10 years Later … Remembering our final conversation

10 years Later … Remembering our final conversation

By Wane A. Hailes 

Dear Father,

It’s been 10 years since we were able to celebrate Father’s Day together. The years seem even more difficult now since both you and Mother are gone.

Now that both of you have gone, Scoop, Tonya, and I, although we have always been close, have grown even closer. Not a day has gone by that we haven’t communicated with each other by phone or text.

Tonya has a ritual of group texting us every day at 7 a.m. She’s like the mailman. Rain, snow, sleet or hail, I can set my watch by her. We encourage and lean on each other, realizing we are your legacy and that it is up to us to carry on.

This past weekend, I was reminded that although you are gone, you left behind some great memories that I will treasure forever. Such as memories I have of you walking me, as a child, to the bathroom at night. Instead of leaving my feet on the cold wooden floor, you placed me on your feet as we walked.

How about when I got in trouble and Mother told me she would tell you what I did when you got home? She sent me to bed early and I couldn’t sleep. I was scared to death of what you were going to do to me when you arrived. As I heard you come into the room I faked sleep hoping you wouldn’t wake me. Unfortunately, you did, but instead of whipping me, you told me to holler as if you were, as you beat the bed with your belt instead.

I’ll never forget the first time I saw you cry. It was the night Dr. Martin Luther King, Jr., was assassinated. We watched the nightly news with Walter Cronkite, and you broke out in tears as they showed his “I’ve Been to the Mountain Top” speech from the night before. I cried because you cried.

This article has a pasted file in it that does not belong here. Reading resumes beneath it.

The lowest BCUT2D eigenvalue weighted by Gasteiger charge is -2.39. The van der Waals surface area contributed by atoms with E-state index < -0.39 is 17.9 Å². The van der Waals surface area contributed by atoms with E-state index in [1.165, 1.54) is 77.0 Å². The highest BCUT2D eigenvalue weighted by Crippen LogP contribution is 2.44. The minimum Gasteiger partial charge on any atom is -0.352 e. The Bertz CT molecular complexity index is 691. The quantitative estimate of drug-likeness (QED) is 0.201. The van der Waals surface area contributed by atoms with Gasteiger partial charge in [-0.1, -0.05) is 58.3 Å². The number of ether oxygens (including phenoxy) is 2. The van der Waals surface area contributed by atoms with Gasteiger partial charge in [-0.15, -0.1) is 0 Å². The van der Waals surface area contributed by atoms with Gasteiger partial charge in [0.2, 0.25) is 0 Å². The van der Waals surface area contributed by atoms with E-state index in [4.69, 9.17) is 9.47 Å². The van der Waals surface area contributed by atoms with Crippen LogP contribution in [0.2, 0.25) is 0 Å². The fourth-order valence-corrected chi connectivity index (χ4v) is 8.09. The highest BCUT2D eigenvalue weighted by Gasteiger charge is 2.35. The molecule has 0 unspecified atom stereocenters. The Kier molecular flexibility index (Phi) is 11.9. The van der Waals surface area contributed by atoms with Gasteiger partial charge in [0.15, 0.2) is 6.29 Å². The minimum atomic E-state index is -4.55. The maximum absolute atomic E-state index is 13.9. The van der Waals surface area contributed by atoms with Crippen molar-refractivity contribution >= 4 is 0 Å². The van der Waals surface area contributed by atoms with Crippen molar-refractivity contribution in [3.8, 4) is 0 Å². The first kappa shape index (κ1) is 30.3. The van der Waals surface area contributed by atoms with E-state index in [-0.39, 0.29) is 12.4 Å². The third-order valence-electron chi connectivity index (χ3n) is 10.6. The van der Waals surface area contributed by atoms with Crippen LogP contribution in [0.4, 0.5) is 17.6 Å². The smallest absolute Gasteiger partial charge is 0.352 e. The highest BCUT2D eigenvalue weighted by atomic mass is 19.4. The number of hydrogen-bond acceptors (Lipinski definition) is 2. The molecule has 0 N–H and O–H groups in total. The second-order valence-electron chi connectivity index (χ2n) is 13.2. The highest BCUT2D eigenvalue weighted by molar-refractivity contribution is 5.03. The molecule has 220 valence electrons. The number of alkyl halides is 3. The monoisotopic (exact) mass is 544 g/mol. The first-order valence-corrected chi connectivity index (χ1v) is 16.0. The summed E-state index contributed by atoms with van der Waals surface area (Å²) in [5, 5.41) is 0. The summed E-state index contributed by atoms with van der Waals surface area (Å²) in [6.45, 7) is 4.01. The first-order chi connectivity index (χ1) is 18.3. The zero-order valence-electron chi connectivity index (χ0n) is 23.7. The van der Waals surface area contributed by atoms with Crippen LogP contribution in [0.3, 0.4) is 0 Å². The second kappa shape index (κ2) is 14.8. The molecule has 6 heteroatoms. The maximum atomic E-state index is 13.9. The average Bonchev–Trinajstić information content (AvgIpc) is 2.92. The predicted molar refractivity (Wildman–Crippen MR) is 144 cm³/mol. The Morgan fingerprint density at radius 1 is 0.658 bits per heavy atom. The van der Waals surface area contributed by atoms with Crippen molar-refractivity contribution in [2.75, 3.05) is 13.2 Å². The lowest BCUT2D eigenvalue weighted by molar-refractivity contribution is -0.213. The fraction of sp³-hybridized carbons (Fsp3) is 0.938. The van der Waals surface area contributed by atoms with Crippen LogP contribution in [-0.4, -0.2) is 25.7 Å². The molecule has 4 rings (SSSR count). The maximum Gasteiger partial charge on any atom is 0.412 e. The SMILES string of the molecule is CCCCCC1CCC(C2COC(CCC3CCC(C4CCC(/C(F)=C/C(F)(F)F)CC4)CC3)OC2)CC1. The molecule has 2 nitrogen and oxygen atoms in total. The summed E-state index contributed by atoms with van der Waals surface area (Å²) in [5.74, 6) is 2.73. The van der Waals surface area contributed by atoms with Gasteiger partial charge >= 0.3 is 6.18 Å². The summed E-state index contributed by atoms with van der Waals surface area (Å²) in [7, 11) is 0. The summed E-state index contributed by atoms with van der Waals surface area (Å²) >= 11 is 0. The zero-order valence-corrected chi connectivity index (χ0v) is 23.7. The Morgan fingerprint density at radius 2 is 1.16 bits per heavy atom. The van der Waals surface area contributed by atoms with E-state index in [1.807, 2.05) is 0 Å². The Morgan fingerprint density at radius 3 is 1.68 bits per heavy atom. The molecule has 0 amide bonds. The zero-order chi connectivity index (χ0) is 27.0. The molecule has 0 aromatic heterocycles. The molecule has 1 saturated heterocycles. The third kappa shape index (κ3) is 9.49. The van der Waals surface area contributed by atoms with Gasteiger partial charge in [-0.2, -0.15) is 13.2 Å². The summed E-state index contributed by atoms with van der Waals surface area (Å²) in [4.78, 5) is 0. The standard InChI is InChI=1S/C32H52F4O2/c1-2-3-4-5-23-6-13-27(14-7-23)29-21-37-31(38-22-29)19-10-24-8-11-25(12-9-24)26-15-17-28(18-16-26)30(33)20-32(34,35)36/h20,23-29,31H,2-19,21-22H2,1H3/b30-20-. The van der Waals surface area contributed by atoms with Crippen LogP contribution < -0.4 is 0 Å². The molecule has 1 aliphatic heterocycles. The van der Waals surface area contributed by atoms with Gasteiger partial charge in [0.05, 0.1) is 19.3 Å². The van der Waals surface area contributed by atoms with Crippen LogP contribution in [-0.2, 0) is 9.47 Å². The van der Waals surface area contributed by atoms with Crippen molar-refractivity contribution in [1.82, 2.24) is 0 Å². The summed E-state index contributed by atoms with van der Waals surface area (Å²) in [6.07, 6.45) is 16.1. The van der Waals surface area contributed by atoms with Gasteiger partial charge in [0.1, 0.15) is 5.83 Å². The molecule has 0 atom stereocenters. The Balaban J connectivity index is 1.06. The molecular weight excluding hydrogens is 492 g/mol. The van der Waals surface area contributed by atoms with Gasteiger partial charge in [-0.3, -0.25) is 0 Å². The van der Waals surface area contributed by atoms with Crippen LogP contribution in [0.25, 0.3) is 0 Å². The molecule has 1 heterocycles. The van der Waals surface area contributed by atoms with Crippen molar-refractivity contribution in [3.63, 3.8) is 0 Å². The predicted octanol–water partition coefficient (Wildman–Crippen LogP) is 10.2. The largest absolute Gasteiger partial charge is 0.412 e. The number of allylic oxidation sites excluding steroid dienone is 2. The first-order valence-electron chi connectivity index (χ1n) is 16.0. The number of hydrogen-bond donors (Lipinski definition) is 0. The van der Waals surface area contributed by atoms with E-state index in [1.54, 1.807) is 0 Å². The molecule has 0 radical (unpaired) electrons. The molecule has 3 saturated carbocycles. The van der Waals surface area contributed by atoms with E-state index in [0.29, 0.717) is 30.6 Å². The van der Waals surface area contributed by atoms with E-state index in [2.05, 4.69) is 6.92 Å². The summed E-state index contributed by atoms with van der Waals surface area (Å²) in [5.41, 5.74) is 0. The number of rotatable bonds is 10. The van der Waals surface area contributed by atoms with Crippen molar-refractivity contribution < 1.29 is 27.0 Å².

When I graduated from college and came home, you expected and insisted that I get a job with Charlottesville’s parks and recreation department. When I told you that I was moving to Kansas City, MO, because I wanted to work for the YMCA, you were upset with me and we didn’t talk for three months. I remember the day I was scheduled to leave and Mother asked me if I had told you I was leaving. I told her no and she said to talk to you. I walked into your office to tell you goodbye. You asked how I was traveling and I told you I was taking the bus. You told me if I waited until the weekend you would buy me an airplane ticket. That was the day I believe you accepted me as a man.

I will never forget the time when I started my career at the Linwood YMCA in Kansas City and bought my first car: a 1979 Chevrolet Chevette. It was a manual drive, and I didn’t know how to drive it. You flew out from Charlottesville, VA, to drive it off the lot for me and taught me how to drive a “stick” over the weekend. 

You were here with me at the Liberty Theatre on March 25, 2005, when I had the official kickoff of this newspaper. 

Finally, my most treasured moment is the phone call I received from you on the afternoon of Sat., April 5, 2014. I remember it as though it were yesterday, mainly because you had never called me out of the blue like that before. For the next hour, we talked and laughed and laughed and talked.

Before you hung up you asked me when I was going to preach my trial sermon and I told you never, because I have fractured too many of the Ten Commandments and I don’t think the Lord would want me in anyone’s pulpit. That’s when you said, “You know, Moses had a stuttering problem, Samson was a womanizer, Noah was a drunk and David was a murderer. Son, God doesn’t call the equipped, He equips the called.” I’ll never forget those words. Again, we laughed, and you hung up.

The next day, Sun., April 6, when Tonya called me to say you were gone it was bittersweet. I was hurt but happy we had an opportunity to talk one last time.

Thank you for the precious memories you left with me. I will treasure them forever.

Your son,


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